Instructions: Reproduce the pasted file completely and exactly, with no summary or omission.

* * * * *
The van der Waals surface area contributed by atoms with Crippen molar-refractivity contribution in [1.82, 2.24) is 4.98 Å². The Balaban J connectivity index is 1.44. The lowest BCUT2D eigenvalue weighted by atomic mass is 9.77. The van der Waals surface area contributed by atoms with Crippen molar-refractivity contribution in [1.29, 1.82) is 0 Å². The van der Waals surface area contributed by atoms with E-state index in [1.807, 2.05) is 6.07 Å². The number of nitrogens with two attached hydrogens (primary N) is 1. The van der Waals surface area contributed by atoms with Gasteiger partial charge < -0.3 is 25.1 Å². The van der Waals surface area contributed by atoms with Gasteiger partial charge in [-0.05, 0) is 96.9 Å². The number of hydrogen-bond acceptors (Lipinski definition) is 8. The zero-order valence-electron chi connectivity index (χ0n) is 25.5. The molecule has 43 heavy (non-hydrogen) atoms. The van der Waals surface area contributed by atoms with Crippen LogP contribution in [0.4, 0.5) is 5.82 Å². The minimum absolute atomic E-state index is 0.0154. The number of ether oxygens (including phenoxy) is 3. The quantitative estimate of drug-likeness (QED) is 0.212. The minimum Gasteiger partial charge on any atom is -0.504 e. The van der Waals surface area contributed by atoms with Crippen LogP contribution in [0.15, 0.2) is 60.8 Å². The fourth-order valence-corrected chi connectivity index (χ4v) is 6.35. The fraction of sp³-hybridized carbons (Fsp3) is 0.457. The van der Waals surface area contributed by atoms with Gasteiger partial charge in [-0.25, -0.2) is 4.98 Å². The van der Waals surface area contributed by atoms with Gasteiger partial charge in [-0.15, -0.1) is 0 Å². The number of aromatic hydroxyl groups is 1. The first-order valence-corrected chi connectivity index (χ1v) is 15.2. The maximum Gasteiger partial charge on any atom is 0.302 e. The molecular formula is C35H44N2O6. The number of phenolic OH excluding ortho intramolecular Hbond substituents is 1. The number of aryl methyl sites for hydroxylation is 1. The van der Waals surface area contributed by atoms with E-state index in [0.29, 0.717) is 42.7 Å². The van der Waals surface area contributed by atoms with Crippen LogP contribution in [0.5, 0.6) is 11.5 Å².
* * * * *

The van der Waals surface area contributed by atoms with Crippen molar-refractivity contribution in [1.82, 2.24) is 4.98 Å². The Balaban J connectivity index is 1.44. The lowest BCUT2D eigenvalue weighted by atomic mass is 9.77. The van der Waals surface area contributed by atoms with Crippen molar-refractivity contribution in [1.29, 1.82) is 0 Å². The van der Waals surface area contributed by atoms with E-state index in [1.807, 2.05) is 6.07 Å². The number of nitrogens with two attached hydrogens (primary N) is 1. The van der Waals surface area contributed by atoms with Gasteiger partial charge < -0.3 is 25.1 Å². The van der Waals surface area contributed by atoms with Gasteiger partial charge in [-0.05, 0) is 96.9 Å². The number of hydrogen-bond acceptors (Lipinski definition) is 8. The zero-order valence-electron chi connectivity index (χ0n) is 25.5. The molecule has 43 heavy (non-hydrogen) atoms. The van der Waals surface area contributed by atoms with Crippen LogP contribution in [0.4, 0.5) is 5.82 Å². The minimum absolute atomic E-state index is 0.0154. The number of ether oxygens (including phenoxy) is 3. The quantitative estimate of drug-likeness (QED) is 0.212. The minimum Gasteiger partial charge on any atom is -0.504 e. The van der Waals surface area contributed by atoms with Crippen LogP contribution in [0.15, 0.2) is 60.8 Å². The fourth-order valence-corrected chi connectivity index (χ4v) is 6.35. The fraction of sp³-hybridized carbons (Fsp3) is 0.457. The van der Waals surface area contributed by atoms with Gasteiger partial charge in [-0.25, -0.2) is 4.98 Å². The van der Waals surface area contributed by atoms with Gasteiger partial charge in [-0.15, -0.1) is 0 Å². The number of aromatic hydroxyl groups is 1. The first-order valence-corrected chi connectivity index (χ1v) is 15.2. The maximum Gasteiger partial charge on any atom is 0.302 e. The molecular formula is C35H44N2O6. The number of phenolic OH excluding ortho intramolecular Hbond substituents is 1. The number of aryl methyl sites for hydroxylation is 1. The van der Waals surface area contributed by atoms with E-state index in [0.29, 0.717) is 42.7 Å². The van der Waals surface area contributed by atoms with Crippen LogP contribution in [0.5, 0.6) is 11.5 Å².